Title: Urban Enemies
Author: Joseph Nassise, Jim Butcher, Kelley Armstrong, Jeff Somers, Craig Schaefer, Lilith Saintcrow, Kevin Hearne, Caitlin Kittredge, Carrie Vaughn, Jonathan Maberry, Faith Hunter, Jon F. Merz, Diana Pharaoh Francis, Steven Savile, Domino Finn, Seanan McGuire & Sam Witt
In: Urban Enemies (Joseph Nassise)
Rating Out of 5: 4 (Really good read!)
My Bookshelves: Short story collections, Urban fantasy, Villains
Dates read: 31st July – 30th December 2019
Publisher: Gallery Books
5th sentence, 74th page: He’d sent her out of the morgue just long enough to make a quick phone call in private.
Villains have all the fun
For every hero trying to save the world, there’s a villain trying to tear it all down – and in this star-studded urban fantasy anthology, the villains get their say. Told from antagonists’ points of view, this is a rare glimpse into the dark side of your favorite series.
John Marcone decides to battle a cantrev lord instead of going after Harry Dresden in Jim Butcher’s “Even Hand” (Dresden Files). Loki traverses Hell to ahve a sit-down with Lucifer in Kevin Hearn’es “The Naughtiest Cherub” (Iron Druid Chronicles). Kelley Armstrong’s “Hounded” (Cainsville) tells the tale of the Huntsman’s plot to replace his missing hound in a most surprising fashion. The cuckoos are powerful telepathic predators, but one finds herself with difficult decisions to make in Seanan McGuire’s “Balance” (InCryptid). In Jonathan Maberry’s “Altar Boy” (Joe Ledger), the man called Toys is no saint, and certainly isn’t playing around…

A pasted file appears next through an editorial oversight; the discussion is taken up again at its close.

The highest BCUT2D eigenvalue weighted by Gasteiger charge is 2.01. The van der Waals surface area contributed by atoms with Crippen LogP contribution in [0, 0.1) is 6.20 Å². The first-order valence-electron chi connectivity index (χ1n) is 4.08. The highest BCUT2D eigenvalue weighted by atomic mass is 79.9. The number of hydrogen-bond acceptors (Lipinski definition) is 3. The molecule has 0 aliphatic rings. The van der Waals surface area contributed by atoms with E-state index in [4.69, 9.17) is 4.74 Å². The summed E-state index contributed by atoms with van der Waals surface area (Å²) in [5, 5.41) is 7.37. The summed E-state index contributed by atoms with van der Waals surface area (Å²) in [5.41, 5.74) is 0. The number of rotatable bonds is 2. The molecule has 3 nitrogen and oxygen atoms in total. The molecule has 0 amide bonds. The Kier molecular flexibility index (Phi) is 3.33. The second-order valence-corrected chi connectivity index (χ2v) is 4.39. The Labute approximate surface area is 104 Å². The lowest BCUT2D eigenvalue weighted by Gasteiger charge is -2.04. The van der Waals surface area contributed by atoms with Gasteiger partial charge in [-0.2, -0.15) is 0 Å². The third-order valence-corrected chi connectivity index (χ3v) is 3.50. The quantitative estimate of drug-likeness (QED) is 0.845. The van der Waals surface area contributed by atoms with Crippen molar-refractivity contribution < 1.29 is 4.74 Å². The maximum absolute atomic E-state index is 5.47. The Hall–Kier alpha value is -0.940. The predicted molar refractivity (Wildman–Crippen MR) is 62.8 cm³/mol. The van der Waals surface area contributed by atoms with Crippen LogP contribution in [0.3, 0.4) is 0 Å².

Includes other stories by Domino Finn (Black Magic Outlaw), Diana Pharaoh Francis (Horngate Witches), Faith Hunter (Jane Yellowrock), Caitlin Kittredge (Hellhound Chronicles), Jon F. Merz (Lawson Vampire), Joseph Nassise (Templar Chronicles), Lilith Saintcrow (Jill Kismet), Steven Savile (Glass Town), Craig Schaefer (Daniel Faust), Jeff Somers (The Ustari Cycle), Carrie Vaughn (Kitty Norville), and Sam Witt (Pitchfork County).
I really enjoyed this collection, but it was a little more difficult to get through. Unlike a lot of anthologies, every single one of these stories was placed in an already established world and series. However, unlike the few other books that I’ve read which have the same setup, these shorts didn’t stand by themselves very well. Actually, some were just downright confusing because I had no idea what was happening.
What I did love about this collection is that even though I wasn’t 100% about what was happening… there was a little introduction at the beginning of each story. It just explained the worlds and series in a brief manner. Not excellently because I still didn’t actually get what was happening in a number of stories, but enough that it helped me to place the stories a little.
I’d be keen to reread a number of these short stories. Particularly once I’ve actually read the series in which they are situated. At this point, they’re all on my wish list, so it’ll happen… eventually. I seriously need to stop starting a series and then starting a new one… should really finish a few before I get too hooked into a new series.